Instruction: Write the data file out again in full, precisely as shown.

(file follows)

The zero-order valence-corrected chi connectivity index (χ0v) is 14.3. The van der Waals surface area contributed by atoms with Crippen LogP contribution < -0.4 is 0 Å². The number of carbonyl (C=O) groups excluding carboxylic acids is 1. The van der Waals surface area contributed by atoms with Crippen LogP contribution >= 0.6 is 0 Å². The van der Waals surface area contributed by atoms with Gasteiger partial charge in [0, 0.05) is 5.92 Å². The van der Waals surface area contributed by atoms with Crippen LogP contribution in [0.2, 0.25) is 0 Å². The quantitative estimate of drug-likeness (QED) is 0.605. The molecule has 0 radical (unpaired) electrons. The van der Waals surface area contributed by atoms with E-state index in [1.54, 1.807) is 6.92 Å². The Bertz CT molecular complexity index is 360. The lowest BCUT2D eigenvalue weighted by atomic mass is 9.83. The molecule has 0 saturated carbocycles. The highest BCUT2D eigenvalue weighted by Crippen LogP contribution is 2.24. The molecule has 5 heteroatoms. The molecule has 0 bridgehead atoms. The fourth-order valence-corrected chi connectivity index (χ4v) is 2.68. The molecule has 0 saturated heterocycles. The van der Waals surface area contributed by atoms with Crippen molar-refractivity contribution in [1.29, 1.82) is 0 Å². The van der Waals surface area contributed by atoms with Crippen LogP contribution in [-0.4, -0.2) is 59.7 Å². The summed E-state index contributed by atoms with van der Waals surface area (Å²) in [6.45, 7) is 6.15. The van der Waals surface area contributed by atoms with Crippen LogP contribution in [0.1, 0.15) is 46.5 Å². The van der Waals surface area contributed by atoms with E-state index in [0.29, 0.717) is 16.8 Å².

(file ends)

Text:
The zero-order valence-corrected chi connectivity index (χ0v) is 14.3. The van der Waals surface area contributed by atoms with Crippen LogP contribution < -0.4 is 0 Å². The number of carbonyl (C=O) groups excluding carboxylic acids is 1. The van der Waals surface area contributed by atoms with Crippen LogP contribution >= 0.6 is 0 Å². The van der Waals surface area contributed by atoms with Gasteiger partial charge in [0, 0.05) is 5.92 Å². The van der Waals surface area contributed by atoms with Crippen LogP contribution in [0.2, 0.25) is 0 Å². The quantitative estimate of drug-likeness (QED) is 0.605. The molecule has 0 radical (unpaired) electrons. The van der Waals surface area contributed by atoms with E-state index in [1.54, 1.807) is 6.92 Å². The Bertz CT molecular complexity index is 360. The lowest BCUT2D eigenvalue weighted by atomic mass is 9.83. The molecule has 0 saturated carbocycles. The highest BCUT2D eigenvalue weighted by Crippen LogP contribution is 2.24. The molecule has 5 heteroatoms. The molecule has 0 bridgehead atoms. The fourth-order valence-corrected chi connectivity index (χ4v) is 2.68. The molecule has 0 saturated heterocycles. The van der Waals surface area contributed by atoms with Crippen molar-refractivity contribution in [1.29, 1.82) is 0 Å². The van der Waals surface area contributed by atoms with Crippen LogP contribution in [-0.4, -0.2) is 59.7 Å². The summed E-state index contributed by atoms with van der Waals surface area (Å²) in [6.45, 7) is 6.15. The van der Waals surface area contributed by atoms with Crippen LogP contribution in [0.1, 0.15) is 46.5 Å². The van der Waals surface area contributed by atoms with E-state index in [0.29, 0.717) is 16.8 Å².